Saltless Church
In that regard, the first thing to grasp is that Italy's mafia-driven morass is not so much about "Criminality's Grip On Business" as its grip on souls. Essentially a moral crisis, it is, therefore, a symptom of the Catholic crisis: since only a healthy Church preaching Christ crucified from the rooftops can possibly heal endemic moral decay. If the health and vitality of the Body of Christ can be gauged by the extent to which societal decay visibly afflicts its members – i.e. by the number of zealous and virtuous souls vis-à-vis lukewarm and corrupt ones – then corruption high and low signals a very deep-seated malady indeed. One, moreover, which is doing the devil's work for him because material scandals thoroughly negate the salvific scandal we are called to give.

We were not baptised into the death and resurrection of Christ [Rom. 6:3-5] to kneel before the zeitgeist but to scandalise unbelievers by standing firm against it. The Catholic mission is to ensure Christ's continued presence in the world as a sign of contradiction; "a stone of stumbling, and a rock of scandal, to them who stumble at the word..." [Pet. 2:8]. Once we lose sight of that supernatural priority, rooted in our understanding of the Mystical Body of Christ as an organism for sacrifice, "a holy priesthood, to offer up that spiritual sacrifice which God accepts through Jesus Christ" [Peter 2:5], the Church soon becomes just one more corruptible man-made institution: devoted to securing careers by safeguarding its image, assets and survival.

What a tidal wave of the wrong kind of scandal reveals, then, is a Church awash with wrongheaded churchmen; prelates so disoriented that they studiously avoid the scandalous "stumbling block" of Humanae Vitae, for instance, to curry favour with a contracepting world. To that end they have turned Catholic priorities on their head, concentrating on the visible and physical instead of the spiritual and invisible. Hence the "bureaucratisation of the Church" so often lamented by Cardinal Ratzinger and particularly rampant in his own country (– where, as in Switzerland and Austria, a "Church tax" provides guaranteed funds to keep clerics and salaried functionaries fat, happy and lukewarm).

"The Conciliar Church could well be termed the legislating Church ...," wrote Michael Davies. "It has become a bureaucracy for the sake of bureaucracy and has given up any pretense at evangelizing the de-Christianized masses in Western countries in favour of producing an endless stream of legislation to regulate a diminishing number of the faithful." Now Pope and stymied by all the processes and procedures of this sterile collegial machine he once decried, Christopher Ferrara claims that Benedict seemingly "views himself as but a cog, albeit the biggest and most important cog, in the vast clockwork of a Legislating Church." By way of anecdotal evidence he reports that during a meeting at Castel Gondolfo in August 2005, when urged by Bishop Fellay to wield his supreme power to resolve the crisis in the Church, Benedict is said to have replied: "My authority ends at that door."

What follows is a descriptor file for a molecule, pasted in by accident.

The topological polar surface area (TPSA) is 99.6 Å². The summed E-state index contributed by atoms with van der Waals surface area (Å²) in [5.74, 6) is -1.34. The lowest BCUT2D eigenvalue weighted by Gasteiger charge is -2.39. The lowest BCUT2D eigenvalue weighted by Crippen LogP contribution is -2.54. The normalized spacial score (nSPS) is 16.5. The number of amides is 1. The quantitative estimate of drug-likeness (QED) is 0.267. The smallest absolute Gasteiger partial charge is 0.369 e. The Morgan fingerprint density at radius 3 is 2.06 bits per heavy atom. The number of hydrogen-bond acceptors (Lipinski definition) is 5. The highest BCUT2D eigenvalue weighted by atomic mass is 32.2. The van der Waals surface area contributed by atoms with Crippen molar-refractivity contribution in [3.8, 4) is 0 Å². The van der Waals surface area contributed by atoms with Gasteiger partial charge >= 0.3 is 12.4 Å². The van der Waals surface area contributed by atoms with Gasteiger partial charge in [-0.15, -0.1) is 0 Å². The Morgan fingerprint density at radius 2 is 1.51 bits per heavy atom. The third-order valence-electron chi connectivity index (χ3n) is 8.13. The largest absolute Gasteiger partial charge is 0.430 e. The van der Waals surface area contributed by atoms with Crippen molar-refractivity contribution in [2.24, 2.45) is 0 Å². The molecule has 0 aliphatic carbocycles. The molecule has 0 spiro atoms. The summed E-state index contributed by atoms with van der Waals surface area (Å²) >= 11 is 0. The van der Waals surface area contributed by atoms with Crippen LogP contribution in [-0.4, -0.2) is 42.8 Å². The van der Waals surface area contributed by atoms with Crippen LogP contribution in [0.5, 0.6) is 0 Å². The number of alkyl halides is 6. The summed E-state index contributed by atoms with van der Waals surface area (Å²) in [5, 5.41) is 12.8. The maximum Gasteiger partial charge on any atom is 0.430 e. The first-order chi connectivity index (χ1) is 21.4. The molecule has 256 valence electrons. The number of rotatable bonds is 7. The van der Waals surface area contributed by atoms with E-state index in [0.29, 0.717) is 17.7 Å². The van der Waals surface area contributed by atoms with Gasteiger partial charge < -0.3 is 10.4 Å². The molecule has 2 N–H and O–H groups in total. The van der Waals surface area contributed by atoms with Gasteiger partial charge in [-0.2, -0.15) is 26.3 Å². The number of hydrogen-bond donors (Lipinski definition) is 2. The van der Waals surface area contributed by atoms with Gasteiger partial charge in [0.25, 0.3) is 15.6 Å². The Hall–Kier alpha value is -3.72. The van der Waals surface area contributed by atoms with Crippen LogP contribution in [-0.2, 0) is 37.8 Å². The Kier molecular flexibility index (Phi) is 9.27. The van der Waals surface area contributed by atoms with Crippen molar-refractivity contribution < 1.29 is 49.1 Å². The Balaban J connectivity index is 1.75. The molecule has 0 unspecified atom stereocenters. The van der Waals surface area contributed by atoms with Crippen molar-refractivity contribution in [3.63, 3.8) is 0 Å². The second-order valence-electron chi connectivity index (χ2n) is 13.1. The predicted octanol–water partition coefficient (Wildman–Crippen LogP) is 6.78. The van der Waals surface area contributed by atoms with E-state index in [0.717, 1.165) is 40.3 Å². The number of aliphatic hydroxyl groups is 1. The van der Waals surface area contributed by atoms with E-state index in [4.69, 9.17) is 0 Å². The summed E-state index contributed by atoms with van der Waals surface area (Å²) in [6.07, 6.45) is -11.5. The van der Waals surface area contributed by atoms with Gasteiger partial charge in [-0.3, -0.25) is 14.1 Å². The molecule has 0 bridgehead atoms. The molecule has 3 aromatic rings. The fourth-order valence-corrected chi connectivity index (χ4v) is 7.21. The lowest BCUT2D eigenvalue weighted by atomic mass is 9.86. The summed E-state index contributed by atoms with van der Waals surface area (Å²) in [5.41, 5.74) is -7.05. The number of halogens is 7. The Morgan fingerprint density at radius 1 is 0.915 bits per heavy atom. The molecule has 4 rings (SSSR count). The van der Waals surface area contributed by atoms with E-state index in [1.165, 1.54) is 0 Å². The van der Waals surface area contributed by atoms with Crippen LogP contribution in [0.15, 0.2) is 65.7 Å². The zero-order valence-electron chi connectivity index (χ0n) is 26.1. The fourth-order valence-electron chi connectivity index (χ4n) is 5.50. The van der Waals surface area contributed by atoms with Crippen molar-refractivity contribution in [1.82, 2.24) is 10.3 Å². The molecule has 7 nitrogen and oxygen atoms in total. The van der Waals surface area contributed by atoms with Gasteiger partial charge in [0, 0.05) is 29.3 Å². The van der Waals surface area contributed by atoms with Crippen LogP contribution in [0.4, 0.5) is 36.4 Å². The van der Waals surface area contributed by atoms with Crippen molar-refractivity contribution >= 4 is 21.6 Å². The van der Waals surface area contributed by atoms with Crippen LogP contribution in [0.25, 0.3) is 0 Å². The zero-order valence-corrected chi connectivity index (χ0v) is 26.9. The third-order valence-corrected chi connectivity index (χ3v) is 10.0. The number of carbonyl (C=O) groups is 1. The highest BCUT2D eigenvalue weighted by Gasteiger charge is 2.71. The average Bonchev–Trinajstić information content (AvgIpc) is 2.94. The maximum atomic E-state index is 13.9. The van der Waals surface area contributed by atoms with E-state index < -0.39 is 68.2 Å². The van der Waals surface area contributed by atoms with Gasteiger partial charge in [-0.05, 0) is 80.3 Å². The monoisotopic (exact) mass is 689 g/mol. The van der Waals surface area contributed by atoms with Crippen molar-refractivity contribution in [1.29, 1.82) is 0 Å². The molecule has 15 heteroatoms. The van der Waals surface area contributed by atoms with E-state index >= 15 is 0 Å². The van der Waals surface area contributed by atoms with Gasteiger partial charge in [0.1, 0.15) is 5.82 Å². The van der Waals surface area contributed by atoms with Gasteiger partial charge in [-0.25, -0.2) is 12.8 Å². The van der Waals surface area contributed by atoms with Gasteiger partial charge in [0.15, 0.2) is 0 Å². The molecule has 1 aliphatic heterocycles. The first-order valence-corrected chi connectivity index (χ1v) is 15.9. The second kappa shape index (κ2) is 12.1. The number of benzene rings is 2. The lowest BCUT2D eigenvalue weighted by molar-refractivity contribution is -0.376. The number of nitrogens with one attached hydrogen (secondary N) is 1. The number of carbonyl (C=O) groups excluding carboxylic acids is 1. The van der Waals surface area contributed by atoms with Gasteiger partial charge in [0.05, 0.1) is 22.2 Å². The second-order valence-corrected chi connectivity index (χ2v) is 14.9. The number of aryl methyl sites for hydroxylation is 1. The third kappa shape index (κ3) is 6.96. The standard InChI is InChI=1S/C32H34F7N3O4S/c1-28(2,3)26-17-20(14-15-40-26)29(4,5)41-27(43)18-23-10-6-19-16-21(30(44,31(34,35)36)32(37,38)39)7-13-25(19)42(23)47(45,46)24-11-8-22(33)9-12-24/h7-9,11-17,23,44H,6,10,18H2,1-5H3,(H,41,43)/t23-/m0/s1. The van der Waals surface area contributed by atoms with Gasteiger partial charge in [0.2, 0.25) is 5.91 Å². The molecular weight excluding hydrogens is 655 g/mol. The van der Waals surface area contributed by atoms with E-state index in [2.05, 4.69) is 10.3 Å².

Given free rein by an emasculated papacy, the Legislating Church, like all monolithic bureaucracies, has become too self-serving to reform itself and too compromised to clean its Augean stables. In 1999, Luigi Marinelli, a retired priest and former member of the Congregation for Eastern Churches, co-authored the book Gone with the Wind In The Vatican, denouncing nepotism, corruption, and sexual scandals in the curia and the Italian Church. Whatever the book's shortcomings, there were lessons to be learned [see CO, April 1999]. Indeed Marinelli, his equally frustrated co-authors and the incestuous Vatican cliques they bitterly resented for ruining their careers, all personified the most fundamental lesson: that a self-serving Church is of no evangelical use to society. Since the more supernatural priorities are jettisoned for the natural ones dictated by social gospel bureaucrats, the more Catholics come to share the mindset of the godless – their perverted values, ethics and priorities, and so their endless scandals.